Halifax is also offering a 6 month interest-free arranged overdraft for switchers. This offer is available on the Halifax Current Account, Reward Account and Ultimate Reward Account.

Switching offer: New customers can get up to £100

You will get £50 upfront switching bonus if you open a new TSB Spend & Save account before 16 December.

You must also have completed the switch by 13 Jan 2023, used your debit card, set up at least two direct debits and logged on to mobile banking. The bonus will be paid by 10 Feb 2023.

For the extra £50 in August 2023, you must actively use your account between February and August. You can also earn up to £5 per month cashback for the first six months, if you use your debit card thirty times or more a month.

You can’t have received a switching bonus from TSB since 1 Oct 2022 and you must be switching from a non-TSB current account.

Offer ends: Fri 16 Dec

Top accounts for ongoing rewards

While the upfront switching bonuses are tempting, you may make more from your account by choosing one that offers great cashback.

This new account from Santander lets you earn cashback each month on council tax, energy, water and phone bills as well as your supermarket shop and travel costs, in exchange for a £3 monthly fee.

– 1% cashback on council tax, energy and water bills, phone bills, broadband and paid-for TV packages. Santander monthly mortgage payments are also included in this. You can earn up to £10 cashback per month on this tier.

– 1% cashback on most of your spending at supermarkets and on travel, for example petrol and train tickets. You can also earn up to £10 cashback per month on this tier.

If you have high energy or water bills, or you have a mortgage with Santander, it may be worth opting for the Santander 123 current account instead. This is because it pays a higher rate of cashback on these.

You can earn up to £204 in cashback over a year after you factor in the £3 monthly fee. To be eligible for cashback, you need to pay your bills by direct debit and you must pay in £500 into the account each month.

This current account from JP Morgan’s UK bank Chase comes with ongoing rewards.

You can earn 1% cashback on purchases such as coffee, your weekly grocery shop or next holiday. You just need to activate cashback in the app to get started.

Choose to round up your spending to the nearest £1 and the bank will autosave the difference for you. You can also earn 5% interest on your round-up balance. After a year, Chase automatically transfers your remaining round-up balance to your current account.

Chase currently has the top easy-access savings account paying annual interest of 2.1%. Find out more in our guide on the best savings accounts.

If you are looking for a credit card that offers cashback or rewards when you spend then check out our top ratings here.

Student switching offers

If you’re at university, we have ranked the best student bank accounts here but here’s a quick snapshot of the student accounts with perks.

Bank Perk
Natwest and RBS £80 cash bonus plus a four-year Tastecard, which gives you discounts at many restaurants in the UK
Santander A four-year young person’s railcard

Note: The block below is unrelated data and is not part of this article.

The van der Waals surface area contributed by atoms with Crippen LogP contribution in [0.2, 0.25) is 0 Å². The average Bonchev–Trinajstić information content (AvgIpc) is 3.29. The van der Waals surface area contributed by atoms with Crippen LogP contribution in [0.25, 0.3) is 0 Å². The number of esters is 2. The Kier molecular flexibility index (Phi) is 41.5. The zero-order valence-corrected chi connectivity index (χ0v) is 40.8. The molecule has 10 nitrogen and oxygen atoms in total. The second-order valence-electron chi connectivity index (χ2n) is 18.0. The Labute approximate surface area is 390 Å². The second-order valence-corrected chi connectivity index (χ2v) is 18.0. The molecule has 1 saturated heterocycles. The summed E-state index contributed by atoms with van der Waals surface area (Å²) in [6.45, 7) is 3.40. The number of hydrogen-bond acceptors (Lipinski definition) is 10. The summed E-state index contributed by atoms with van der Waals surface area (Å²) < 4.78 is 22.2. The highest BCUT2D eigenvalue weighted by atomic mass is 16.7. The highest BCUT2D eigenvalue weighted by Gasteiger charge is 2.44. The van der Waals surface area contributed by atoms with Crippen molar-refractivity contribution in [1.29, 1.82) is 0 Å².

HSBC £100 signup bonus
Barclays 12-month subscription to Perlego, an online textbook library

* accounts must be opened by 31 October 2022 and new customers need to register for new customers need to register for online or mobile banking and opt to receive paperless statements within 30 days of account opening

For more information about student finances generally, check out our article here.

Remember: choosing a bank account based only on free gifts may not be the best method.

People tend to change their bank account less often than their partner, so you might be better off heading for a bank with great customer service rather than a free gift.

James Daley is managing director of Fairer Finance, the independent consumer group that produces our product tables.

Wed, 30 Nov 2022 10:00:00 -0600 en-GB text/html https://www.thetimes.co.uk/money-mentor/article/bank-switching-bonuses/
Killexams : Poll: How do you feel about the Nintendo Switch in 2022?
Nintendo Switch Header 11

Curtis Joe / Android Authority

The Nintendo Switch has been around for almost six years now, launching way back in March 2017. The console still seems to be chugging along at a good pace, with a deep library of quality games on offer.

Nintendo is undoubtedly working on a follow-up console, but we want to know what you think of the Switch in 2022. supply us your answer via the poll below, and sound off in the comments if you’ve got more to share.

How do you feel about the Nintendo Switch in 2022?

336 votes

There are plenty of reasons to love the Switch still, as it’s pretty portable, has a ton of great games, and the handheld/TV functionality is still unique in the mainstream console gaming space today.

Then again, there are a few reasons why you might not like the Switch today. Battery life wasn’t great at launch, Joy-Con drift is still a thing, and Nintendo’s operating system remains limited compared to even Sony and Microsoft‘s consoles.

Mon, 07 Nov 2022 19:59:00 -0600 en text/html https://www.androidauthority.com/nintendo-switch-opinion-poll-2022-3231804/